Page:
Now showing at the Ritzy is Summer of Soul, a documentary set in Harlem, New York, but with great relevance for Brixton. Simone Richardson went to the outdoor launch …
Ritzy events manager Laura Mills asked two Brixton DJs to help launch Summer of Soul (…or, When the Revolution Could Not Be Televised).
The film is a documentary based on the legendary 1969 Harlem Cultural Festival which promoted Black pride.
Part music film and part historical record, it is created around the festival which was composed of six concerts in the summer of 1969, in Mount Morris Park– now Marcus Garvey Park – in Harlem.
Unlike the near-contemporary Woodstock festival which took place only about 100 miles away and became world famous, and despite an audience of 300,000, the Harlem Cultural Festival was largely overlooked.
Footage of it was never shown to mass audiences – until now.
Summer of Soul includes never-before-seen performances by Stevie Wonder, Nina Simone, Sly and the Family Stone, Gladys Knight and the Pips, Mahalia Jackson, B.B. King, The 5th Dimension and more.
The documentary is directed by Ahmir “Questlove” Thompson. In his film, some of the artists who headlined the festival give their own personal opinions as they watch themselves 50 years later.
Laura Mills, who has worked at the Ritzy for 12 years, knew immediately who she wanted to launch the film.
“I already had it in my mind that I wanted those two to DJ,” says Laura. She had no doubt that they would want to as well.
Cyndi and Laura booked the market stalls used for the launch as a team too.
The film was released last Friday (16 July) and is playing at least once a day throughout this week,
“If it is popular then it may stick around longer – and I hope it does!” says Laura
Joining Cyndi and Claudia outside The Ritzy were Papa Scotchie, selling Jamaican flags and shirts and more, and Paul James Lecky, selling t-shirts and sweatshirts of his own creation.
Sound engineer for the event was Roger Bascho-George, helping to start the summer for real.
“It was great to be asked to play,” said Claudia. I had read about the film and was really excited as this was about the music I grew up with.
“I wanted to play those records the people of Harlem would have had in their homes in 1969 – and we had here in Brixton too.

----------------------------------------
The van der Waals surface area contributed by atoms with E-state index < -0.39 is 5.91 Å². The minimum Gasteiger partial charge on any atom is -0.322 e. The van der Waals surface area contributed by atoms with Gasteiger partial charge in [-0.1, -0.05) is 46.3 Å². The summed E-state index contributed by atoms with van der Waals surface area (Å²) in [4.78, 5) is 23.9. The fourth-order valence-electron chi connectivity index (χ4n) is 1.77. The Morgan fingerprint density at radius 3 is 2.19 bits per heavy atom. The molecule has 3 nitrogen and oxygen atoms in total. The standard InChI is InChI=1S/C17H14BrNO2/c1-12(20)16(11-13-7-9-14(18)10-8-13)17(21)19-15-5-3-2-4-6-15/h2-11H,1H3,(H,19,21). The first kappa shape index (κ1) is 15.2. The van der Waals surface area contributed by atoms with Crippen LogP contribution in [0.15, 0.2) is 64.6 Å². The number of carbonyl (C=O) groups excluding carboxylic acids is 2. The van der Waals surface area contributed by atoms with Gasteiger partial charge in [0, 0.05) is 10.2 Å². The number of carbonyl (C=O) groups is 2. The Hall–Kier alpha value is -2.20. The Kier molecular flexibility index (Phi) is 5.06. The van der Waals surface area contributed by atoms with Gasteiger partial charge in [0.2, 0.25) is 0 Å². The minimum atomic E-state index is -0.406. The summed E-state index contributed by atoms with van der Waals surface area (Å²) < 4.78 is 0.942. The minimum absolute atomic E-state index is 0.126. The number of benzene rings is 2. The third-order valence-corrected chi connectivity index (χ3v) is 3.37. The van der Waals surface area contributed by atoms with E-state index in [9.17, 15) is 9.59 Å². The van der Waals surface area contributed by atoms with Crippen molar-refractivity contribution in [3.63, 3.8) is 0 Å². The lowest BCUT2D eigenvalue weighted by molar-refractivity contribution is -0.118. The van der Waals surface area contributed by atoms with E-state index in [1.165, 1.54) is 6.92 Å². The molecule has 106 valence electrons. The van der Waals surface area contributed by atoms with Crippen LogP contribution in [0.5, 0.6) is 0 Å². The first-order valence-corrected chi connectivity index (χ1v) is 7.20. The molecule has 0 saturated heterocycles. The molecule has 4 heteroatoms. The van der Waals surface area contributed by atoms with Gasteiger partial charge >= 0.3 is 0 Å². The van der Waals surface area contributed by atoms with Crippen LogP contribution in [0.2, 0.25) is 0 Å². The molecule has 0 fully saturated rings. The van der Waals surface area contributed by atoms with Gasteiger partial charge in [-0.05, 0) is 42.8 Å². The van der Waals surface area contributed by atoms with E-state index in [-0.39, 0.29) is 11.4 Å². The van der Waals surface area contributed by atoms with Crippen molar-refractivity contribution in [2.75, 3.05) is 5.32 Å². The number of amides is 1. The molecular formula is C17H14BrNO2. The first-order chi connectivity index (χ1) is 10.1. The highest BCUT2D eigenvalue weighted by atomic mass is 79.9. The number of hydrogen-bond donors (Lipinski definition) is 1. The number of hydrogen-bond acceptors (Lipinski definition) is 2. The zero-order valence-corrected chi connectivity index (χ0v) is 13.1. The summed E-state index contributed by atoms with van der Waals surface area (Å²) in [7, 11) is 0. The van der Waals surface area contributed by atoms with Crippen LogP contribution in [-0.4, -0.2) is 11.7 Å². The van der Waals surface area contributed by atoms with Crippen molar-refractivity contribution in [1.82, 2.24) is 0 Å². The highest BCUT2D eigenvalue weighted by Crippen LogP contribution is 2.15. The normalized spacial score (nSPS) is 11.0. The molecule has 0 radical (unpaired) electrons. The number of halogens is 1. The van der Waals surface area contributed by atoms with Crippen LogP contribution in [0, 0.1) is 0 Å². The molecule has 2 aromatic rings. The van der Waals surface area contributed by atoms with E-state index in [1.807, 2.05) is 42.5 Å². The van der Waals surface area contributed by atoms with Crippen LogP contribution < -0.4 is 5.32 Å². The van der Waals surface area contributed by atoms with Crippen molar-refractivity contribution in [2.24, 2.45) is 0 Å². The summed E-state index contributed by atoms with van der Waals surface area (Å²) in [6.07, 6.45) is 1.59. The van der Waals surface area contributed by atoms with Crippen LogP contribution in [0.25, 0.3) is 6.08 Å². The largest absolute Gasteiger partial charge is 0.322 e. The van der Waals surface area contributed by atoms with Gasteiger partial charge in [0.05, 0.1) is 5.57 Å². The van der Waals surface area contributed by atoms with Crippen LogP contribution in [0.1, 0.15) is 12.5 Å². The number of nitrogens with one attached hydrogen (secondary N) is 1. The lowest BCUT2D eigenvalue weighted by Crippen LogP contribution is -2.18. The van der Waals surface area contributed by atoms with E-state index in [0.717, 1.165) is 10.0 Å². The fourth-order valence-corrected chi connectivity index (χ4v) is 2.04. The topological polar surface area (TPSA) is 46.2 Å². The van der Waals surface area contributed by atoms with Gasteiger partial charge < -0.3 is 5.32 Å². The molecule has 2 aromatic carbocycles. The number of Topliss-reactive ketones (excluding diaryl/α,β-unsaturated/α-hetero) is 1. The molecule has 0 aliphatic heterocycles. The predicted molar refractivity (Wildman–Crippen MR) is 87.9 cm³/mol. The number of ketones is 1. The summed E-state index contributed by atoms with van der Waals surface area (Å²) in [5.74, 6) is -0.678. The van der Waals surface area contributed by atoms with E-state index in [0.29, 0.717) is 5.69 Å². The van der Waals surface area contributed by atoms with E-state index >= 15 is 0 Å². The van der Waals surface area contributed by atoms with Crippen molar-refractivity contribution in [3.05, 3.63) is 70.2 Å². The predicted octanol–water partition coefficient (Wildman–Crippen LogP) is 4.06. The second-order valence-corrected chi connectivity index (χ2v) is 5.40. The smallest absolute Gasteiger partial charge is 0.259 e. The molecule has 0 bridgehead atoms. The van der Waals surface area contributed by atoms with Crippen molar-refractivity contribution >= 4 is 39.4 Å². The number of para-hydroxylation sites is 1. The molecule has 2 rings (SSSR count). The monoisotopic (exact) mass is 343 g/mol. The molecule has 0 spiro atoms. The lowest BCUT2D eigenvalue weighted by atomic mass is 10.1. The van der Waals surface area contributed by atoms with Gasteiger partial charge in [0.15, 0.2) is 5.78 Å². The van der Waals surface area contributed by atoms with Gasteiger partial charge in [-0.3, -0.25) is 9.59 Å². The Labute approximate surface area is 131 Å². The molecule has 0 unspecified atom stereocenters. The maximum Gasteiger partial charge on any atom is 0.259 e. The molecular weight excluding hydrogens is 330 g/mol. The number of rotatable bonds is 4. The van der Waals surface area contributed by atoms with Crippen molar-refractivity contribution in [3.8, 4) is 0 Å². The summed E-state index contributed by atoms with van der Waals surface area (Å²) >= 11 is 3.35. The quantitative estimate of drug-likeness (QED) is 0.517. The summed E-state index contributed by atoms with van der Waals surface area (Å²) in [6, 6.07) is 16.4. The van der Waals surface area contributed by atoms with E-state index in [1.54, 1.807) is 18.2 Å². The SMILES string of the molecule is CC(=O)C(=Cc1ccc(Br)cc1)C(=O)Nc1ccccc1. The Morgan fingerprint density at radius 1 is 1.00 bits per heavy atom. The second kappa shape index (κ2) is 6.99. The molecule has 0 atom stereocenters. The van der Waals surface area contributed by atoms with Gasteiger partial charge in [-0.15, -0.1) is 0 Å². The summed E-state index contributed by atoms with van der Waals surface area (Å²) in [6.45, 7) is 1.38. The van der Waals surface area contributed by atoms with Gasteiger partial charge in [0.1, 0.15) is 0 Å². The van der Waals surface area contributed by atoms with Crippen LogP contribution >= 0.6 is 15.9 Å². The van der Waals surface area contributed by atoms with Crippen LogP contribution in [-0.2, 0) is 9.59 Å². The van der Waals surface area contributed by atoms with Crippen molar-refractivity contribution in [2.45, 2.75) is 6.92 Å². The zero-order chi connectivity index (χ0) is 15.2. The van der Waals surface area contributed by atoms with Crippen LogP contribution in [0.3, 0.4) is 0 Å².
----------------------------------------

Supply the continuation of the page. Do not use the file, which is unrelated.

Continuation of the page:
“I was born on Saltoun Road, so playing at the Ritzy always feels like home.”
“Being asked by Laura to play really pleased me as I have been collecting 60s and 70s soul records by artists like Nina Simone and Gladys Knight for a long time.
“I felt like it would be the perfect opportunity to play my own collection.
“I understand how hard it has been in the past year for everyone, but we need to encourage more outdoor events.”
Records and t-shirts from Pure Vinyl were being sold at the event by a young man called George Howard who has enjoyed working for Claudia two years.
“People got to meet there and I love working in music that I have learnt about,” he said.
“I like how they’ve used loads and loads and loads of footage of some of the actual festival in the film,” he added.
Laura is looking forward to organising more summer events outside The Ritzy
“I wouldn’t have done half as good a job if it wasn’t for Cyndi – the myth, the legend!” she said.
“I barely organise any events without her these days.
She’s an incredible DJ and one of the best promoters/event organisers around. She also runs Brixton Village Lates – among other events. We make a good team.”
“I always love working with Laura at The Ritzy,” Cyndi responds, “so it was doubly special to be a part of this event.
“Brixton has always had major parallels with Harlem, socially and politically, and so it seemed poetic to have this pre-screening event here.
“I loved the film very much, but hated how sadly relevant the issue of historical erasure is concerned.
“Bravo to director Questlove for unearthing this must-see important archival footage.”
Cyndi “absolutely loves” Brixton – “even with its not-so-favourable changes that have been a hard knock to a lot of the working class indigenous community.
“It is an area I feel most relaxed in and have many favourite places including, in no particular order, The Satay Bar, The Lounge Bar and Three Little Birds.
“Obviously as curator of Brixton Village Lates – free three-times a day, weekly music events that take place in the market – I also enjoy frequenting these.’’
Laura Mills has travelled from Bournemouth to Brixton – family’s origins are in Poole and Gosport on the South Coast.
“I moved to Brixton and have worked at the Ritzy – now being an events manager – for 12 years – since July 2009.”
She now lives in Nunhead – “It’s cheaper,” she explains, adding; “I also love being near Peckham and Deptford which have a similar spirit to Brixton – and are also all being gentrified.”
Laura loves working with Upstairs at The Ritzy, the cinema’s events and live music space
“That space is my baby,” she says. “Most people who play up there have become my friends.
“I can’t wait to welcome them back in, and for their feedback. They’re excited to be back too!
“At the Ritzy and in Brixton, the things that make me love it are the people and the music. Simple.”
Laura is thankful that she was furloughed during lockdown – “and incredibly, gratefully, fortunate.
“My partner and a lot of my friends are musicians/promoters/sound engineers etc – so I saw how financially challenging it was to not have that furlough safety net and felt very lucky.
“With all the free time, I made my parents proud and got into gardening … who knew?!’’
Of Summer of Soul, she says: “What’s not to love? It’s incredible. The footage is both beautiful and powerful, but I especially love that Questlove didn’t shy away from the political aspects.
“It wouldn’t have worked without it and I am just glad it’s finally being shared.”
Summer of Soul is showing at The Ritzy until Monday (27 July). Call 020 7326 2615 to book.